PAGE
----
Intended for healthcare professionals


On a mission: how Cuba uses its doctors abroad

BMJ 2006; 333 doi: (Published 31 August 2006) Cite this as: BMJ 2006;333:464

This article has a correction. Please see:

  1. Sara Carrillo de Albornoz
  1. London

    Thousands of Cuban doctors are working on government health programmes abroad. Sara Carrillo de Albornoz reports

    The US government's opening of its doors last week to Cuban doctors working in third countries (BMJ 2006;333: 411, 26 Aug) threw light on the number of medical personnel from Cuba who are sent abroad on government schemes. The Cuban health system is promoted by its Communist government as one of the best in the world, with its free access to care and improving health indicators that are similar to those in western European countries.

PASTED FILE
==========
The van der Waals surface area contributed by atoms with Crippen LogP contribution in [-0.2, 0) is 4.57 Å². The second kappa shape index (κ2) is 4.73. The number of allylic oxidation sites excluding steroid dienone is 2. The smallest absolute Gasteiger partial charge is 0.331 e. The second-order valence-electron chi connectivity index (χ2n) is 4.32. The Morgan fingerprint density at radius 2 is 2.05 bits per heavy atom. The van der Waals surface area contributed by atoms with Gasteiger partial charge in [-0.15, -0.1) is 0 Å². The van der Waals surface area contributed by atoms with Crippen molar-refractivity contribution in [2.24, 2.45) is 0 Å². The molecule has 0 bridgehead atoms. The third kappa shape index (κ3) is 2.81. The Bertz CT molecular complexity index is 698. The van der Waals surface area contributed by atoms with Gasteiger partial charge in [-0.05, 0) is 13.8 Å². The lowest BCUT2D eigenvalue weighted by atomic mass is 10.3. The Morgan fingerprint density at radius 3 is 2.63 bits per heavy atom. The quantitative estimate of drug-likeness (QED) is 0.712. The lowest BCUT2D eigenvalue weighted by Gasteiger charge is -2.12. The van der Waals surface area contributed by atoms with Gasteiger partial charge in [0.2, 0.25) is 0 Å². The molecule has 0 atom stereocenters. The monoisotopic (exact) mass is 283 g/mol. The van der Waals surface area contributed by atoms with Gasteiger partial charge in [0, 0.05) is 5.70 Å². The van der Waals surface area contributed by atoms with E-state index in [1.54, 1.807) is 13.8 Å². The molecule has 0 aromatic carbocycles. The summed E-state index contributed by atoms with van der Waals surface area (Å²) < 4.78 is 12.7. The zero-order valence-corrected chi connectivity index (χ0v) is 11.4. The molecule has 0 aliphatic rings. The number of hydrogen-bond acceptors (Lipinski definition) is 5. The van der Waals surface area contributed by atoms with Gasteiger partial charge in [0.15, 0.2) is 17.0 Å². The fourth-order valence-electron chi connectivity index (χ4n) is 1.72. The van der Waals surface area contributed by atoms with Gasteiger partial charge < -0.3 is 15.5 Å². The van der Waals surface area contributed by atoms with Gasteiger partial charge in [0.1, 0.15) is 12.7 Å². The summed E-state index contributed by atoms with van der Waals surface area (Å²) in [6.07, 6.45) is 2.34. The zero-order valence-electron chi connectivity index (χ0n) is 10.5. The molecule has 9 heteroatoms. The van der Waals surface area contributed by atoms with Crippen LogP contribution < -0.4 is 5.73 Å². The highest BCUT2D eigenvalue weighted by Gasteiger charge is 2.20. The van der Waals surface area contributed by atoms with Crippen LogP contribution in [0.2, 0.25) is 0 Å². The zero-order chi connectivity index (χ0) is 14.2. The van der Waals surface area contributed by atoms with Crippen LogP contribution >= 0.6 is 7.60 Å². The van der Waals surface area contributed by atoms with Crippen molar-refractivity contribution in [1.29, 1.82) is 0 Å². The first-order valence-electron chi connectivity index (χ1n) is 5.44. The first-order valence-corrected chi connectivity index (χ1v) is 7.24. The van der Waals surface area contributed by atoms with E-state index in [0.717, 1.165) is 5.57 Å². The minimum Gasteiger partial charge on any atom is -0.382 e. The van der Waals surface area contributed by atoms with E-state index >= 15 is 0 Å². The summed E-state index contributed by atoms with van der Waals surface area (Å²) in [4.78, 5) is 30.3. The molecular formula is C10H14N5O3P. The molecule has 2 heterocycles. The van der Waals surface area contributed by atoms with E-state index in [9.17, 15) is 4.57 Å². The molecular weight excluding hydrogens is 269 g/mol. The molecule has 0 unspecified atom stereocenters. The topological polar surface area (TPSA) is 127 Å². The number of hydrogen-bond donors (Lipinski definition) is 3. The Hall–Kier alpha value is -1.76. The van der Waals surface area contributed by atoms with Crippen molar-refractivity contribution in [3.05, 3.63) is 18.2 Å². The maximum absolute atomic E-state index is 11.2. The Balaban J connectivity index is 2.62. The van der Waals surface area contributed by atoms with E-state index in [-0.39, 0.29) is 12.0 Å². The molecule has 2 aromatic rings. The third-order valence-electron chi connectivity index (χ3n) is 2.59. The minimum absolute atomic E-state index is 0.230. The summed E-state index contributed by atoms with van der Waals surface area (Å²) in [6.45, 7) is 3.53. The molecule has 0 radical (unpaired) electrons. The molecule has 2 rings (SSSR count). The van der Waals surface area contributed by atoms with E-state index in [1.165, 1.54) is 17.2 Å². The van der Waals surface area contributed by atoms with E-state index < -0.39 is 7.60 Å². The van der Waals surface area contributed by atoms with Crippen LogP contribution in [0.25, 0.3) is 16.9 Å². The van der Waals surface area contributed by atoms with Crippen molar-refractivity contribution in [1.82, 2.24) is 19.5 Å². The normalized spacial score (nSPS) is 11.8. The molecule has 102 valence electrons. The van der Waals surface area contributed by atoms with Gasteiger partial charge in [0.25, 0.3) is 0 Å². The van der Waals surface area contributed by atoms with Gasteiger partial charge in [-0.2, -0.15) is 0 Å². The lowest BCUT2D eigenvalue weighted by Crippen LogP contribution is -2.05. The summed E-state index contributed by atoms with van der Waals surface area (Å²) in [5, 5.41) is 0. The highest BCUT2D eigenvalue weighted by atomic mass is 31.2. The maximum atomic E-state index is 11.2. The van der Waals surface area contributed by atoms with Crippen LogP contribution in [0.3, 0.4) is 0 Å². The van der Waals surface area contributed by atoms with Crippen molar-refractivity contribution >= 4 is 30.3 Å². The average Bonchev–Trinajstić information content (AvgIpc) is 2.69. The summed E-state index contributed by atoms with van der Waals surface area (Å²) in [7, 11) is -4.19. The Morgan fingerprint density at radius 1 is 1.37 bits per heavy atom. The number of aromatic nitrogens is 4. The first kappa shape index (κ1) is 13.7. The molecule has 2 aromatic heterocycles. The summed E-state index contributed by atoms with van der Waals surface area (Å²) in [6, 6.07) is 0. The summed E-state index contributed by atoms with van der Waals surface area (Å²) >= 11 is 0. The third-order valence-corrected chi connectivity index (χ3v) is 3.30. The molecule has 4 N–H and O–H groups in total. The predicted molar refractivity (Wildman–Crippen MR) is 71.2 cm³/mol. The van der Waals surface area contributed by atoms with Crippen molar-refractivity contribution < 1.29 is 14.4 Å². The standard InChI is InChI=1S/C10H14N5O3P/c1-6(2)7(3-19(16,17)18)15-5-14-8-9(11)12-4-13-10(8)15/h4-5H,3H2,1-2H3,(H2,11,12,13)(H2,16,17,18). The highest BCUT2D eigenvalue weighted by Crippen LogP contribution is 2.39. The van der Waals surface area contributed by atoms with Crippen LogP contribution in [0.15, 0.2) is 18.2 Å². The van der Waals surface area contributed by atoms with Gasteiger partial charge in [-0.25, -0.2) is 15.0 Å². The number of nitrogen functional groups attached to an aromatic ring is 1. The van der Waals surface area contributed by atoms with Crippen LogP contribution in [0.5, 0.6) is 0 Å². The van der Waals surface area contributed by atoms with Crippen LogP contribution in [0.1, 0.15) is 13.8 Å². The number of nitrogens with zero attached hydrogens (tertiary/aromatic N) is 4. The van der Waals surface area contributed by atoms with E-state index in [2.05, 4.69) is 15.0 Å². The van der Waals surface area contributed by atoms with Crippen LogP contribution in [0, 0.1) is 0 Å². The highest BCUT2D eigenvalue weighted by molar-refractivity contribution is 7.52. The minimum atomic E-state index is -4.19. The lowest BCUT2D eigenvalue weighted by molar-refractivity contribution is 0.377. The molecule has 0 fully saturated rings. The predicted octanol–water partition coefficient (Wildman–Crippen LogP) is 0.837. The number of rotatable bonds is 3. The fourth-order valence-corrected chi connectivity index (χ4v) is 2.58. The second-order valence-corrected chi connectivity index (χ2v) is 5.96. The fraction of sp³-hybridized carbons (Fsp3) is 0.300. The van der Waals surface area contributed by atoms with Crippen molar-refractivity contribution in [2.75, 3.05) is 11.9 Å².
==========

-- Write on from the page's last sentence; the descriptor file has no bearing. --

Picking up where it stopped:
Embedded Image

    Cuban doctor Vivian Iglesias working in a shanty town in Caracas, Venezuela


    About 20 000 Cuban doctors are currently working abroad on international missions. Many of them are in Venezuela, whose president since 1999, Hugo Chávez, is a close ally of Castro. Central to Chávez's health policy is the project Misión Barrio Adentro [Into the Neighbourhood], which provides health care for people from poor rural areas and urban slums.

    Otto Sanchez, a Cuban doctor working in Miami, is a member of Solidarity Without Borders, a Miami based organisation that helps Cuban doctors who have defected. He worked in …

    View Full Text

    Log in

    Log in through your institution


    * For online subscription